• English Literature
  • American Government
  • Human Growth and Development
  • College Mathematics
  • Principles of Marketing
  • Introductory Psychology

How to Earn CLEP Credits

Although the College Board sponsors the CLEP program, it is up to individual colleges and universities to determine if and how to award CLEP credits. In some cases, passing a CLEP exam may exempt you from taking a class, but you won’t receive any credit toward your degree. In other cases, you could receive full credit for the class just by scoring high on the exam. Before taking a CLEP exam, it’s best to check with your college of choice and consider its CLEP policy.

International Baccalaureate (IB) Program

A less common but still viable way to earn college credits during high school is through the International Baccalaureate, or IB, program. Like the College Board’s Advanced Placement (AP) program, the IB option is reserved for high-performing students who want to get a jump-start on their college plans. Unlike AP though, IB programs are offered at the elementary and middle school levels as well as in high school. Only high school students have the opportunity to earn college credit by passing an IB examination, however. Another distinguishing factor between AP and IB programs is that in IB, students can take specific courses on an individual basis or pursue an entire diploma based in the IB curriculum. AP students only have the option to take individual classes.

The IB program for high school students covers six different academic disciplines:

  • Language and Literature
  • Language Acquisition
  • Individuals and Societies
  • Mathematics
  • Sciences
  • The Arts

Early College Programs

The term “early college programs” is an umbrella term that refers to just about any type of college program that enables high schoolers to earn college credit. Fortunately for you, colleges and universities across the country are hard at work coming up with new and exciting ways for students to jumpstart their college careers, so the options are numerous.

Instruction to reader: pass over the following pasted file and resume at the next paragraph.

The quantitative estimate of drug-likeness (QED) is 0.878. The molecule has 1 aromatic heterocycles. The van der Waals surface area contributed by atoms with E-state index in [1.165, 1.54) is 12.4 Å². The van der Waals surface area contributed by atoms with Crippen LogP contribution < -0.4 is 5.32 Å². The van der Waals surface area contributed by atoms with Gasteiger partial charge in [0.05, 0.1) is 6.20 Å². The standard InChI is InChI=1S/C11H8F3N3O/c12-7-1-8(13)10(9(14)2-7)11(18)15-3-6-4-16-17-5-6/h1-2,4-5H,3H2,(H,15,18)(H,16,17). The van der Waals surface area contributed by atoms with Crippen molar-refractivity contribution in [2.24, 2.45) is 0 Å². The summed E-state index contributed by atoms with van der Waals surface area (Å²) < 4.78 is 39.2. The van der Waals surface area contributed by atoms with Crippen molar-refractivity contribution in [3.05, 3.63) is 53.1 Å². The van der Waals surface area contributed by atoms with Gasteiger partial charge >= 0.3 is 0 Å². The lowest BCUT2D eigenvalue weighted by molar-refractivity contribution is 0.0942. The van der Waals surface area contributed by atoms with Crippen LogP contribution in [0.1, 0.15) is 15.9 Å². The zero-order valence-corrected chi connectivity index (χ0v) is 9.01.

One of the most exciting developments in early college initiatives is career and technical education programs. These pre-college options enable students interested in learning a trade or technical vocation to earn a college certificate or degree before graduating high school. Pursuing this option can make for a seamless transition from high school to the workforce for eligible students.

Summer Pre-College Experiences

While technically not a method of earning college credit prior to high school graduation, summer pre-college experiences represent yet another way to earn credits before official college enrollment.  These alternative options enable students to get a jumpstart on their college careers during the summer before freshman year. The idea is to provide a way for new students to acclimate to college life and academics before diving into the deep end of the pool, so to speak. Not all of these programs offer credit-earning opportunities, but many of them do. Those colleges and universities that allow students to earn actual college credits during the pre-college experience often award these credits for general education classes—those that provide introductory material in a variety of different academic disciplines.